• Brent D Dickerson CFP® EA

Annuities have their Place

Annuities have their place, and their place is limited. Just like you wouldn't want TVs in every corner of Gordon Ramsey's posh London eatery, there are some places annuities don't belong as well. So, Just like a television has its place and its purpose, so too do annuity products from insurance companies.


So let’s talk a little bit about annuities. I like to think of Annuities and Life Insurance as two sides of the same coin. Life Insurance is a contract whereby a person pays a set of premiums to insure against an untimely death. Annuities are the exact opposite. Instead of an untimely death, you are insuring against living too long. This means that insurance companies need to hire these human calculators/statisticians (also known as Actuaries) to decide how many customers are anticipated to die before the average life-expectancy, and how many customers are projected to die after the average life-expectancy. These statistics are the basis of how much you pay and all sorts of other fun facts hidden inside the 8,760 page contracts. Furthermore, the government, being all magnanimous and self-sacrificing as it is (that’s a joke, folks) has decided that annuities should receive special tax treatment. This means that money placed into an annuity is tax-deferred, just like an IRA (not a Roth IRA, but a Traditional IRA). This means that you buy an annuity, and then that money sits for a number of years accumulating dust and interest. All the while, the dust and accumulated earnings are not taxed until the day you start pulling money out. This typically happens at some point in retirement. Now, some people will pay hundreds of thousands of dollars for an annuity and die shortly before receiving their first payment. If this happens, the insurance company typically keeps the money, but not always (and that not always can cost a pretty penny.) Others though will pay hundreds of thousands of dollars and live to receive much more money than they originally paid into the annuity policy. This is why the insurance companies depend heavily on statistics. They attempt to make sure that they don’t have a customer base of little old ladies who all lived to be 110 years old, which would ultimately bankrupt the company.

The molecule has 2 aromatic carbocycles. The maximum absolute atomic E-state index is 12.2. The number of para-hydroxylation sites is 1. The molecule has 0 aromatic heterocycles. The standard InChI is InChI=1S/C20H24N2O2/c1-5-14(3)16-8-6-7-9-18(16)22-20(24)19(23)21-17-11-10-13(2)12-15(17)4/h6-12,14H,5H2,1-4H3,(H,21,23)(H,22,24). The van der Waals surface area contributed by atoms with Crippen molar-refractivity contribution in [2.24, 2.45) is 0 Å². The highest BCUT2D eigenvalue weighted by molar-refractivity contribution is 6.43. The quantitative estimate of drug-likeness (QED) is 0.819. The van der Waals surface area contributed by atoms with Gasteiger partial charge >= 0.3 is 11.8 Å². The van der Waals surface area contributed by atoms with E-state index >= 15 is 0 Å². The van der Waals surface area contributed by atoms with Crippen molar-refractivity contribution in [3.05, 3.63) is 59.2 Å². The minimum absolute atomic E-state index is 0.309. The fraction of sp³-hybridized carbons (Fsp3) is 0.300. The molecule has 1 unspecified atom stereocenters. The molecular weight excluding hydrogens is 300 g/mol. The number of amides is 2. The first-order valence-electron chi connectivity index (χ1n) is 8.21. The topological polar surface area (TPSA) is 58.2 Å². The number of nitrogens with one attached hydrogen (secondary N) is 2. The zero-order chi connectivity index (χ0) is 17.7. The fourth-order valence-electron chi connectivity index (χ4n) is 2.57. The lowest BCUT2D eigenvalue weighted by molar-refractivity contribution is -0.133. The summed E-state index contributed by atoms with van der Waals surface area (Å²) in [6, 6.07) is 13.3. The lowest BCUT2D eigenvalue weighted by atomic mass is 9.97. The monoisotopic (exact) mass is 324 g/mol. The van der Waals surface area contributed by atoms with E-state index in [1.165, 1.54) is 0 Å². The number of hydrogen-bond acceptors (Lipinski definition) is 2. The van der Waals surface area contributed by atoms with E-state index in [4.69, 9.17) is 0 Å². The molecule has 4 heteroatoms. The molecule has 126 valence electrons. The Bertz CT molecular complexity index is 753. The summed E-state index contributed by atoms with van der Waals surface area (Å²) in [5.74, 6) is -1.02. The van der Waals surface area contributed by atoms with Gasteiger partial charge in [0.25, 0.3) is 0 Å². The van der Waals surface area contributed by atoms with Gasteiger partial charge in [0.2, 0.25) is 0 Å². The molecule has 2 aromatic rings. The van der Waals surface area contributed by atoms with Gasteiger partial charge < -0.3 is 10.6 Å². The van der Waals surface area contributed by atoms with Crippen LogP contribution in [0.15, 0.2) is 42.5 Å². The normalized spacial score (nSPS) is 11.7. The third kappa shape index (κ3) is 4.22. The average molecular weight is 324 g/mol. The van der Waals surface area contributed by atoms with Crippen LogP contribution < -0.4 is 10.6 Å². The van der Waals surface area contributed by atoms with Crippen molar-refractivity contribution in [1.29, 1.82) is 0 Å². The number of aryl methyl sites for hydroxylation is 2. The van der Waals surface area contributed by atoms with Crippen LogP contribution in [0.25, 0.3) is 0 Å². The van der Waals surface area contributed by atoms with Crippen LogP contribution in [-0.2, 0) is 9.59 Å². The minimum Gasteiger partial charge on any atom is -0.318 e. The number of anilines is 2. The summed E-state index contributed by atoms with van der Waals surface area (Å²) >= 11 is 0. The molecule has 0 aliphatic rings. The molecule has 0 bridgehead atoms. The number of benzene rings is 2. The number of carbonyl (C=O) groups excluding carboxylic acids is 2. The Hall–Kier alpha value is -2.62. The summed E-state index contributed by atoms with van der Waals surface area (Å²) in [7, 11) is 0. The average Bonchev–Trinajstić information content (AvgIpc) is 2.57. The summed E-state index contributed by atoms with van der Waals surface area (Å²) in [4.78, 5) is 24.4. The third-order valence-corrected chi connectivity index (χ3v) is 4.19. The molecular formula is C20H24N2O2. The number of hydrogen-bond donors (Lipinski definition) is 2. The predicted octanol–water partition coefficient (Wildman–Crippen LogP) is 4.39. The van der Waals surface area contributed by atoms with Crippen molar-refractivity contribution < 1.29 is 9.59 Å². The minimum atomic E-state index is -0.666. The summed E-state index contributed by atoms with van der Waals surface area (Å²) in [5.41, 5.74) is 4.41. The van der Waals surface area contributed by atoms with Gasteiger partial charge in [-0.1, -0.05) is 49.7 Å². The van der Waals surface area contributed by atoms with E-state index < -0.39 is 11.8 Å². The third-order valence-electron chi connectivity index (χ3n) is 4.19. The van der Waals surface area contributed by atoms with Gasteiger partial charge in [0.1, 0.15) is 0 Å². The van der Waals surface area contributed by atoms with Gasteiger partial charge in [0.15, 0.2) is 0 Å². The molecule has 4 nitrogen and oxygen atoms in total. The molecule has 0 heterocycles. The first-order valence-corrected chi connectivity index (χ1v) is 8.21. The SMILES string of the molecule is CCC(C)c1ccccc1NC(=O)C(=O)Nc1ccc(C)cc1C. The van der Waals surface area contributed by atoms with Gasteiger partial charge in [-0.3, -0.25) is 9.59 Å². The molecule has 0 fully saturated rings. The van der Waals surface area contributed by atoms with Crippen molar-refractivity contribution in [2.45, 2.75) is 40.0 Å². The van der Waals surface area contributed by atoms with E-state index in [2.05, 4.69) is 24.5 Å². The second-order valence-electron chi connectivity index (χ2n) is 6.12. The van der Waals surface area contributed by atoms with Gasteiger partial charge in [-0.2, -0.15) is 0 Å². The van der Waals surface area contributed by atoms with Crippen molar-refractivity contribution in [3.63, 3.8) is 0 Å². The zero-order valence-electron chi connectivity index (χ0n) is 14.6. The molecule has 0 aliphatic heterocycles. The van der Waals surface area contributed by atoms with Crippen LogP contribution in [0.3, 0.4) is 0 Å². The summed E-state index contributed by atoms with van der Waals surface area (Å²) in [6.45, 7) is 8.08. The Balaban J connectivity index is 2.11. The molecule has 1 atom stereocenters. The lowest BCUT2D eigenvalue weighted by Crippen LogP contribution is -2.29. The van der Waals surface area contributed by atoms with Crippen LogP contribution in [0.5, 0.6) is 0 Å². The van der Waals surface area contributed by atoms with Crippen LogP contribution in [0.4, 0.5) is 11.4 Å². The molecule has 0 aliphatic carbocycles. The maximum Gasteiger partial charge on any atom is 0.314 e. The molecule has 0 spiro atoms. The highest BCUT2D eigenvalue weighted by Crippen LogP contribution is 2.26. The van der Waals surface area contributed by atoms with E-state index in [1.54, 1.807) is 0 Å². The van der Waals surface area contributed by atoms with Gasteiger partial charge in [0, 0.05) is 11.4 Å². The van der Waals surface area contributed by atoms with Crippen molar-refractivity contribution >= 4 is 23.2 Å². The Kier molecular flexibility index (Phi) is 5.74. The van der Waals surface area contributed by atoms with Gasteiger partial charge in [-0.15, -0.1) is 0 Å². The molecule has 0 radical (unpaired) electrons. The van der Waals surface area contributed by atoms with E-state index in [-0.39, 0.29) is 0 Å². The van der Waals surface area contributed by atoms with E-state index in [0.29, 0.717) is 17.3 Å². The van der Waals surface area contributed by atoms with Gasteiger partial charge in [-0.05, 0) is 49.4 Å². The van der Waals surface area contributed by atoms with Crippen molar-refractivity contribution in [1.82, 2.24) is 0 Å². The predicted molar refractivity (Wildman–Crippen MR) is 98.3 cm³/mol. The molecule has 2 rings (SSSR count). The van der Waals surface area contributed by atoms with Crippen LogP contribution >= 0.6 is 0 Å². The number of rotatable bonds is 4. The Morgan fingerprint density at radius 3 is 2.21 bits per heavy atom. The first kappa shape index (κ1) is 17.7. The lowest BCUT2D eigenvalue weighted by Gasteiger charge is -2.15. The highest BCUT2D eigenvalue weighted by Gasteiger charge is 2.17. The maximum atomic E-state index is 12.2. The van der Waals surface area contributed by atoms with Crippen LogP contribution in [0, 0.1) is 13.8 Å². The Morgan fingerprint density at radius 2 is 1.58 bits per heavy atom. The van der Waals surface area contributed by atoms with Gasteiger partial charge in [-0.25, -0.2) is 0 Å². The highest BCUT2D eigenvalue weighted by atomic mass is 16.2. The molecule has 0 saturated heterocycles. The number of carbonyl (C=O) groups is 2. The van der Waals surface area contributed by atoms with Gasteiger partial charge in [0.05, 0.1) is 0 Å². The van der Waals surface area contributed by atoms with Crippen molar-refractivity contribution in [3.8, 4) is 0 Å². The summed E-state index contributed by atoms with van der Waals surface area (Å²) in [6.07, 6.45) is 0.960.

At the beginning of this article, I mentioned that annuities have their place. Annuities are good for insuring against living too long. But, we have to understand something else about these products. Annuities receive special tax treatment just like retirement accounts.


Why then are up to half of all annuities sold to people within their IRA? Well, just like the famous bank robber Willie Sutton famously said, “Because that’s where the money is.” There is no reason anyone should sell an annuity to someone inside an IRA, and if there is, tell me because inquiring minds want to know. Oh wait, there is one reason I can think of and it has to do with the fact that insurance salesmen don’t work for their customers, they work for the insurance companies. These salesmen have to put braces on their kid’s teeth and insurance companies pay a king’s ransom in commissions on annuities as well as the ongoing trails of monthly payments to the sales person as well.


So the way I see it, is that it comes down to this: Insurance agents want to sell annuities because the commissions are amazing. The money to buy an annuity is typically found in a retirement account, so, we have salesmen selling glasses of water to people who are ten-feet deep in a pool of cool, clean, refreshing water. Basically, having an annuity inside an IRA is redundant. You are getting special tax treatment on a vehicle that is held inside an account getting special tax treatment. Ultimately you can't get double special tax treatment, the rules governing the account (the IRA) supersede the rules governing the vehicle (the annuity) inside the account.

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